On the death penalty, Hardiman has generally – but not always – voted in favor of the state and against the inmate. Many of the death penalty cases in which he has participated involve applications of the Antiterrorism and Effective Death Penalty Act, a 1996 federal law that imposes both procedural and substantive limitations on an inmate’s ability to obtain habeas corpus relief from his conviction. In particular, Hardiman has emphasized that AEDPA imposes a high bar that inmates will rarely be able to overcome.
Hardiman has not weighed in directly on issues relating to abortion. In United States v. Marcavage, though, he joined an opinion vacating the conviction of an anti-abortion protester who was arrested for refusing to move away from the sidewalk in front of the Liberty Bell Center in Philadelphia. The court agreed with the protester that the sidewalk is a public forum, subjecting the government’s efforts to restrict his speech to a more exacting standard of review.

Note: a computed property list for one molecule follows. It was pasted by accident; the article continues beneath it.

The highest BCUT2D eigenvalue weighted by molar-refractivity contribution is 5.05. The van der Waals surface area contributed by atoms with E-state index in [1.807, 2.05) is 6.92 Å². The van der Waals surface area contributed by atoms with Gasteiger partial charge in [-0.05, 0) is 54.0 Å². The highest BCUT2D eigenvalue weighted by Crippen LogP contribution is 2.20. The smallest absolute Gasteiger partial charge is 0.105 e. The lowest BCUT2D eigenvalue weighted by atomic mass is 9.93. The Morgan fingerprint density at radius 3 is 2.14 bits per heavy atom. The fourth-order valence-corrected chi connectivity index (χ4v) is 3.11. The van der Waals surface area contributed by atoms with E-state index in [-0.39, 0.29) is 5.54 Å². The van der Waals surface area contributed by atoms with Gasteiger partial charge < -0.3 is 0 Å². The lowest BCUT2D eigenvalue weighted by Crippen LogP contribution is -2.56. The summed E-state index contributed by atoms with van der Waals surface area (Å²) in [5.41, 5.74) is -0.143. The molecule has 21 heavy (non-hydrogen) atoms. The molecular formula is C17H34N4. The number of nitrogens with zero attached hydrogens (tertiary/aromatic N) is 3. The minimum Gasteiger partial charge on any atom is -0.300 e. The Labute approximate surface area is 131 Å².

Hardiman was less sympathetic to other free speech claims. In Easton Area School District v. B.H., he dissented from a ruling in favor of students who wanted to be able to wear silicone bracelets with the slogan “I [Heart] Boobies” as part of a breast-cancer awareness campaign. Hardiman argued that the decision was “inconsistent with the Supreme Court’s First Amendment jurisprudence.” Describing the case as a “close” one, he contended that the bracelets “would seem to fall into a gray area between speech that is plainly lewd and merely indecorous.” But he deemed it “objectively reasonable to interpret the bracelets, in the middle school context, as inappropriate sexual innuendo and double entendre.”